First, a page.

Gore Main School is doing its part to encourage pollination.
As part of a promotion, New World Gore has given a bee house to the school.
Gore Main School teacher Sarah McKenzie said the school was grateful for the gesture.
“We are pleased New World Gore recognised us as an Enviroschool,” Miss McKenzie said.
The junior school had already been learning about bees when they found out about the bee house.
“It fitted in really well with the unit we are doing.”
The senior school was also learning about bees and pollination as part of a unit on vegetable gardens, Miss McKenzie said.
Senior Enviro Council member Talia Moody said the bee house would house 50 leafcutter bees.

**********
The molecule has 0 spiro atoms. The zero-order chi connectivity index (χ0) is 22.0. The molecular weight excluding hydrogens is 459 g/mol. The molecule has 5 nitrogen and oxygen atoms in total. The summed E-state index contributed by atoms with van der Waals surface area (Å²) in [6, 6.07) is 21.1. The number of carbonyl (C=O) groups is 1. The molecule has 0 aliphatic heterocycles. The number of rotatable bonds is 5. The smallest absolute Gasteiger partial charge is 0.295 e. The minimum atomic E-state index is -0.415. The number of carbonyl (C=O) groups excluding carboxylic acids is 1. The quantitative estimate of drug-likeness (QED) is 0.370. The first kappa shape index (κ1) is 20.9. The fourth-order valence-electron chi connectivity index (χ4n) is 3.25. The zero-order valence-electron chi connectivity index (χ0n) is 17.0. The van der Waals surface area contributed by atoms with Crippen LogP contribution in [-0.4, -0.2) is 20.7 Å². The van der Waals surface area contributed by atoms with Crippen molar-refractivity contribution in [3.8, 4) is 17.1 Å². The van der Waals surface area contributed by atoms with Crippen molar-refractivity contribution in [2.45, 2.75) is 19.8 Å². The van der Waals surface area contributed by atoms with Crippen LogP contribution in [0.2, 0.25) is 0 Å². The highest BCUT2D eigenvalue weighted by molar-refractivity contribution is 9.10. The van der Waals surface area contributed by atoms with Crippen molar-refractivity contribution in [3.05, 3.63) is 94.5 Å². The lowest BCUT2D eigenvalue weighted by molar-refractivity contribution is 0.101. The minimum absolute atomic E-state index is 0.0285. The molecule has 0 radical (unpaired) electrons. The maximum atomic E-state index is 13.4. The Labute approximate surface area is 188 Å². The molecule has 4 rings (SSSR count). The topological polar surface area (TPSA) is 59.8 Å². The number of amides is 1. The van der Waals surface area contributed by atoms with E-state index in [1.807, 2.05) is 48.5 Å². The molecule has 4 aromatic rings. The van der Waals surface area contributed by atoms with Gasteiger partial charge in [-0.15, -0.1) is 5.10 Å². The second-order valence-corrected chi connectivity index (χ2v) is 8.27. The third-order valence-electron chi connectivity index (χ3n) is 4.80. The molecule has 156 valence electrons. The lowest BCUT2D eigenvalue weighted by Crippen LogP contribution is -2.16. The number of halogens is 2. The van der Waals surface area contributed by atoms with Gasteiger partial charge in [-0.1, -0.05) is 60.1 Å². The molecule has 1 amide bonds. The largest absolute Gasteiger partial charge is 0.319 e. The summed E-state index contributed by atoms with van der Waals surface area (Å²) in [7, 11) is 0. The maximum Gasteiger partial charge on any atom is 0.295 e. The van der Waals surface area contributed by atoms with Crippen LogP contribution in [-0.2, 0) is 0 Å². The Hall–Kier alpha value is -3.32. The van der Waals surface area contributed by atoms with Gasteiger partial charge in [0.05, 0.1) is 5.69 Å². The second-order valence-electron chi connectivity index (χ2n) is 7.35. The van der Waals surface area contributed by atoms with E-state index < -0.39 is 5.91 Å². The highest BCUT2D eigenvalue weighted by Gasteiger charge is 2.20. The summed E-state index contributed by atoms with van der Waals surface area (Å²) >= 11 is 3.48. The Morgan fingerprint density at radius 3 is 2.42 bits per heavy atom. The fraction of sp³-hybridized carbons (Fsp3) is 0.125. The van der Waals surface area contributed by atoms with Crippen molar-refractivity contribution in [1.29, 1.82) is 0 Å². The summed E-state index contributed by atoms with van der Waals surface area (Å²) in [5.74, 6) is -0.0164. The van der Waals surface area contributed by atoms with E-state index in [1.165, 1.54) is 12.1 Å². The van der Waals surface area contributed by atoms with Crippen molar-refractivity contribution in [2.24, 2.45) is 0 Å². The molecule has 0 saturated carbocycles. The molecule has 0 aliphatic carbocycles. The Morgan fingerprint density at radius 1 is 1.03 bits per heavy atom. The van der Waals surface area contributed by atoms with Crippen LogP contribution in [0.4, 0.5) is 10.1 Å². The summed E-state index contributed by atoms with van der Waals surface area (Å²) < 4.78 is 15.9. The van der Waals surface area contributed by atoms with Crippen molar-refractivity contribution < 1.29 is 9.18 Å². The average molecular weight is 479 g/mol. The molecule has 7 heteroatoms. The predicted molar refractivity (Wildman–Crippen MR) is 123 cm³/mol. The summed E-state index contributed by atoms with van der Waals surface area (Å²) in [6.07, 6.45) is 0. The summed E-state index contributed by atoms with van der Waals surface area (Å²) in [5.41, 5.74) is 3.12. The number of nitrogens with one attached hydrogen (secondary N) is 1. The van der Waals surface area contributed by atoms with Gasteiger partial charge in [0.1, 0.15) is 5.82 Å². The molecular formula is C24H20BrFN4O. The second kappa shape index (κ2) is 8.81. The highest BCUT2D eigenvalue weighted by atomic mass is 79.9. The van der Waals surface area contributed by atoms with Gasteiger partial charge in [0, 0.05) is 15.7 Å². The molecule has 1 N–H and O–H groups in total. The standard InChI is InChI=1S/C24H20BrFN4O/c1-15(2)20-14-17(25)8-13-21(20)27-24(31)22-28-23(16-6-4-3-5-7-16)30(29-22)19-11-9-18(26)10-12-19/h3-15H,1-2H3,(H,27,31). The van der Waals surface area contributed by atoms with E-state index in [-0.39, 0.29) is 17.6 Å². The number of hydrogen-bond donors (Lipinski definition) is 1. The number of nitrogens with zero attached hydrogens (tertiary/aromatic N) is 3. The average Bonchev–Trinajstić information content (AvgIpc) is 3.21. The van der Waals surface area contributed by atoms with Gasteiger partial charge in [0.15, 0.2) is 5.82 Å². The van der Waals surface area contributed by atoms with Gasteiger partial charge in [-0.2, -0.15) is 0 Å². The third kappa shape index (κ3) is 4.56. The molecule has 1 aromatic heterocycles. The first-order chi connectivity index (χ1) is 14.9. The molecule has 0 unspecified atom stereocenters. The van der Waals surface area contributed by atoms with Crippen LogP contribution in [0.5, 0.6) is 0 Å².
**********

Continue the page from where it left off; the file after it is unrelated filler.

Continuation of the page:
“If leafcutter bees land on 100 flowers, they will pollinate 95% of them,” Talia said.
Honey bees only pollinated 5% of the flowers they landed on, she said.
The leafcutter bees were still in the pupal stage, Talia said.
“They will come out in January or February.”
The larvae needed 21 days of 21degC heat before they emerged as adults, she said.
Miss McKenzie said the school was a silver Enviroschool and was working towards gaining the green gold award.
“This is really good for that because it is getting the community involved,” she said.
The school was going to work hard to create a garden with plants that would attract bees, she said.
“The bees only travel 90m from the bee house, so they will stay within the school – which is cool.”
Leafcutter bees were about a quarter the size of honey bees, had a very mild sting and only stung if squashed.
“They are very gentle and kid-friendly,” Miss McKenzie said.
“They are the key to increasing pollination.”